Sep. 18th, 2009

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…Is that he has only (just) published five novels. I’ve read several of them: Angels & Demons, The Da Vinci Code, but also Deception Point and the absolutely hilarious Digital Fortress¹. I have, since I first read him, suggested that he is the literary equivalent of MacDonalds food: Cheap, convenient, easy to cram down, requires no real (further) processing—but it’s bad for you, and while I won’t condemn anyone for reading it (after all, I have), I might think less of someone to whom it is more than an occasional guilty pleasure…

So how has this man made a name for himself without writing dozens upon dozens of books? And, if he can sell so many copies of each poorly-researched and ill-written book, why doesn’t he write more?

Dan Brown fun: The Telegraph has a list of twenty(ish) of his clumsiest phrases. Slate has a Dan Brown novel plot generator.

¹ The most egregious and memorable mistakes (determined by being the ones I can still remember) are the following—it should here be kept in mind that this is a book that puts on airs of being intelligent, and has cryptography at the very core of the plot:

  • Brown cannot seemingly tell bits and bytes apart. 64-bit keys and 64-character keys really aren’t the same.

  • By far the worst: The characters make constant reference to the Bergofsky Principle: Loosely, every type of encryption can be broken by brute force. In fact, an unbreakable encryption algorithm was known at least by 1913: The Vernam One-Time Pad.

  • This horrifies me: When Googling the phrase, I actually found an attempt at a technical paper that makes reference to the “Bergofsky Principle”!

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Midas Touch Ancient Ale from Dogfish Head brewery. Quite apart from the taste, the story behind it may make it the coolest beer I’ve ever had. As Dogfish puts it,

This recipe is the actual oldest-known fermented beverage in the world! It is an ancient Turkish recipe using the original ingredients from the 2700 year old drinking vessels discovered in the tomb of King Midas. Somewhere between wine & mead; this smooth, sweet, yet dry ale will please the Chardonnay of beer drinker alike.

And elsewhere:

Together, we bring ancient brewing history back to life. The first beer we created together is ourMidas Touch. This recipe is based on molecular evidence found in a Turkish tomb believed to have belonged to King Midas. The beer is brewed with honey, white Muscat grapes, and saffron.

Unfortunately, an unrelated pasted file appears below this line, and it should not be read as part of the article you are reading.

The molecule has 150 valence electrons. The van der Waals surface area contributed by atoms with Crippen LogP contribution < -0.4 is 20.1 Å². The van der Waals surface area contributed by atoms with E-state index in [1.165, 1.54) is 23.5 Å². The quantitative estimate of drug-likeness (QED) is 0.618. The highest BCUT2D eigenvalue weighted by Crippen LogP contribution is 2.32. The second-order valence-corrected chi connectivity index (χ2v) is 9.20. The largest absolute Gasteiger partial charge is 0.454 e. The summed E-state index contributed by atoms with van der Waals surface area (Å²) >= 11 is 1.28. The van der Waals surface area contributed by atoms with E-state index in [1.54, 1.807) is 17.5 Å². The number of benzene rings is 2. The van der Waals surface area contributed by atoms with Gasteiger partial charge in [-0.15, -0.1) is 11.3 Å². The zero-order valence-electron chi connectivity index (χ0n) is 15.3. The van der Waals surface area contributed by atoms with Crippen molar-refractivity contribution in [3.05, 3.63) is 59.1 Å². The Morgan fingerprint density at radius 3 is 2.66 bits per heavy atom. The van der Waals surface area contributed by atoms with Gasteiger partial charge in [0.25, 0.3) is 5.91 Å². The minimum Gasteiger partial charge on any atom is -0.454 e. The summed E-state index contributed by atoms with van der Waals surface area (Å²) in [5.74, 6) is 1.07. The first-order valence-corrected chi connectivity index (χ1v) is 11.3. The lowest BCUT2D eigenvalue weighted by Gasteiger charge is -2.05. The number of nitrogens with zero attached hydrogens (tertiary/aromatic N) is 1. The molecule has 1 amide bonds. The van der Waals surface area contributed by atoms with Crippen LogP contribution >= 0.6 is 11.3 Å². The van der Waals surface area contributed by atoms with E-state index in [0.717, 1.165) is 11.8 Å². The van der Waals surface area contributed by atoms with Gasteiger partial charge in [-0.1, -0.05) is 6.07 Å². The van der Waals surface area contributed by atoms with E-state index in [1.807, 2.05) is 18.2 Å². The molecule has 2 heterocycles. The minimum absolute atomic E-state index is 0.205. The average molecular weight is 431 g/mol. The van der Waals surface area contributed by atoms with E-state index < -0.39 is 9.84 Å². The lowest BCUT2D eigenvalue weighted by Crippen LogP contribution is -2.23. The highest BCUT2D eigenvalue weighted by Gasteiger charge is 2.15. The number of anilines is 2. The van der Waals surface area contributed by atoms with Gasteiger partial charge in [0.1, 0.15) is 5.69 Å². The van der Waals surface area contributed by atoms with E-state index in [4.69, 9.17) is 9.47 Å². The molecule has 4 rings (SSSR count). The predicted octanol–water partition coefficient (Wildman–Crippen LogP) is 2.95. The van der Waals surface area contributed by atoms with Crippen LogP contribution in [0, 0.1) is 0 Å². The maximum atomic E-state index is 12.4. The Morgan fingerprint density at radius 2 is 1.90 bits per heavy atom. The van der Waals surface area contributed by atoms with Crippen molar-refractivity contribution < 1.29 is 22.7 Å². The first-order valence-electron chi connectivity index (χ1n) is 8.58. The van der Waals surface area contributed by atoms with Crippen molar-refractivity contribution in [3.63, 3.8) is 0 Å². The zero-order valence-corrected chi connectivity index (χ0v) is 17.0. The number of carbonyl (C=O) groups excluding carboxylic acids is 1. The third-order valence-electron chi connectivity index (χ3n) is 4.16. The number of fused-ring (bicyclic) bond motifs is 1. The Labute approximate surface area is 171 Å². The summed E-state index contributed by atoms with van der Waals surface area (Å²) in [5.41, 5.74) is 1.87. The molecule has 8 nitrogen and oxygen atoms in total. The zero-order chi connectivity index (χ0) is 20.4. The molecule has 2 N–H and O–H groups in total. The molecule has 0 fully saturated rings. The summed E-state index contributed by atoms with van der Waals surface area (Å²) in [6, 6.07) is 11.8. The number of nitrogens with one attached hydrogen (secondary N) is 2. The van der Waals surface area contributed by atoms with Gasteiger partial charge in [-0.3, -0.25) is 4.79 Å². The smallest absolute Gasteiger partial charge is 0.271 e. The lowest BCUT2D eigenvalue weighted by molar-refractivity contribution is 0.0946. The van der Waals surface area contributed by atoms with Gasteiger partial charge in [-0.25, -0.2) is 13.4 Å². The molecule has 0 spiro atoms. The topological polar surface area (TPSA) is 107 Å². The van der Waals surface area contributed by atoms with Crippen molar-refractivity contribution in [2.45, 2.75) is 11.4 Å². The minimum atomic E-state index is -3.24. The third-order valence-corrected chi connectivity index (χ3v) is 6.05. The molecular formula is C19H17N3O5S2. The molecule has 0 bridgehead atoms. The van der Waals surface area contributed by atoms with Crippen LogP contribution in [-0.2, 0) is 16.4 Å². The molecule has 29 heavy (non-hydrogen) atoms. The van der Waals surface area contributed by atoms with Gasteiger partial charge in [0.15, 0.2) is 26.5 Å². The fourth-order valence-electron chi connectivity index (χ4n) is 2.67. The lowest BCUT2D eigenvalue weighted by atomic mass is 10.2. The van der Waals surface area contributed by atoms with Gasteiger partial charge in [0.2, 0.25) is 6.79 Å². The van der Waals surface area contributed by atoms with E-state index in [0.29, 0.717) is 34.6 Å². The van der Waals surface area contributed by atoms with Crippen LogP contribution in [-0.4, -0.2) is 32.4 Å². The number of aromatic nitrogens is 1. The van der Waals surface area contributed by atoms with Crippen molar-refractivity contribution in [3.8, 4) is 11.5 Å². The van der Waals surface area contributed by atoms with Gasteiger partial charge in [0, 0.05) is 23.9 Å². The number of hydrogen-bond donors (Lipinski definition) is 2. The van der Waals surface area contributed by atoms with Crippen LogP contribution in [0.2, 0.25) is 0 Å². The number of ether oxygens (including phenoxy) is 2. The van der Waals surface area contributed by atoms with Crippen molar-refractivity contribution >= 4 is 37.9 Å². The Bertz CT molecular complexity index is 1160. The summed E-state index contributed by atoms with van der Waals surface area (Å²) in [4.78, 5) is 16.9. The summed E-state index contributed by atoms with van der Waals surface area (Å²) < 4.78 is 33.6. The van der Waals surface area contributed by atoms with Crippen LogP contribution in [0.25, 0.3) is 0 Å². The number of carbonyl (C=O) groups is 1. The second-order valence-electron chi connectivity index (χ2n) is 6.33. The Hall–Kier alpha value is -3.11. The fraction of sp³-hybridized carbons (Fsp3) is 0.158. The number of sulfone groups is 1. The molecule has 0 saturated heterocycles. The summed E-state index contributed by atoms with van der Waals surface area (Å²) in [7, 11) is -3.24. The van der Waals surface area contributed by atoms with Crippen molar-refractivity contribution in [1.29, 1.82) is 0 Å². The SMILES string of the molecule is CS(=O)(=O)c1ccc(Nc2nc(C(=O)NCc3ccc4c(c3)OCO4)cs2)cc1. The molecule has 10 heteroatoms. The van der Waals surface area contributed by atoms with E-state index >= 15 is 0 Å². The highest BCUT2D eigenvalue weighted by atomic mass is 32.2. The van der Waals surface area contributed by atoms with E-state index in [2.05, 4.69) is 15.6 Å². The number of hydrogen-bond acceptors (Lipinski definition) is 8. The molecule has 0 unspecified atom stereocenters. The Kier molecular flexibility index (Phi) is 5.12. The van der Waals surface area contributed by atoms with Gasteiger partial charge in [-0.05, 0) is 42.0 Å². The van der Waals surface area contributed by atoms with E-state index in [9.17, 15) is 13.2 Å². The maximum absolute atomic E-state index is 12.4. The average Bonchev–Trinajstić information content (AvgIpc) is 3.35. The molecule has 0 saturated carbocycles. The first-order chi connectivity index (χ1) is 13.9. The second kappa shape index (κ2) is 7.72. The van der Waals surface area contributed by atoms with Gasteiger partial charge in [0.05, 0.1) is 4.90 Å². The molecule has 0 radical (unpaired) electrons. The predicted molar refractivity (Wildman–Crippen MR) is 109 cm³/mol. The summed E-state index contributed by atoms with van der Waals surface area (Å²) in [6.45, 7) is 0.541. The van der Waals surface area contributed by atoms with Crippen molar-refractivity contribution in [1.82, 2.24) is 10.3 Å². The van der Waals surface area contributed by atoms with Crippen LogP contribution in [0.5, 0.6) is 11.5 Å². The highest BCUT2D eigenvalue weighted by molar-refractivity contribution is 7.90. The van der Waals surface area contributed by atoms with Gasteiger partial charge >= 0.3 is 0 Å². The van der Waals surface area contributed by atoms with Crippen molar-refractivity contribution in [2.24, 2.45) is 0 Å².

If Wikipedia is to be trusted, it may not be exactly true, but pretty close:

In 1969, archaeologists connected with the University of Pennsylvania opened a chamber tomb at the heart of the Great Tumulus (height 53m, diameter about 300m) on the site of ancient Gordion (modern Yassihöyük, Turkey), where there are more than 100 tumuli of different sizes and from different periods. They discovered an early eighth century BC royal burial, complete with remains of the funeral feast and "the best collection of Iron Age drinking vessels ever uncovered". […] On a wooden bedstead in the corner of the chamber lay a skeleton of a man 1.59m in height and about 60 years old. In the room there were decorated furniture and panels plus many vessels with grave offerings. Though no identifying texts were associated with the site, it is popularly dubbed the "Tomb of Midas" (Penn). Later investigations showed that this funerary monument could not have been constructed after the Cimmerian invasion in the early seventh century BC. Therefore, it is now believed to be the monument for an earlier king than Midas.

Well, it may not actually be Midas’s tomb, but it’s still a beer reconstructed from molecular evidence from a 2,700-year-old drinking vessel, and that’s pretty damn cool in my books.

As for the beer itself…well, ideally you should try it!, or failing that, read the reviews on Beer Advocate where people actually know what they are talking about. I would agree that it’s halfway between beer and mead, and that it’s somewhat dry, and that it’s one of those beers that are intriguingly different in its finish from its start…but for all that, and for all that it’s halfway to mead, I have to say that part of what I find interesting and remarkable is that it’s still pretty similar to things that I’ve tried—not that I’ve had anything quite like it before, but this is a 2,700-year-old style of beer; something entirely outré would not have been surprising!

The only thing bothering me is that they make no mention of the fermentation process, so I cannot but suspect that it was made with yeast cultivars, whereas I’m pretty sure that 2,700 years ago, they were probably still relying on wild yeasts. I wonder how big a difference this has made for the flavour… All the same, a subtle and interesting beer to drink and a wonderful beer to contemplate.


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Petter Häggholm

April 2016

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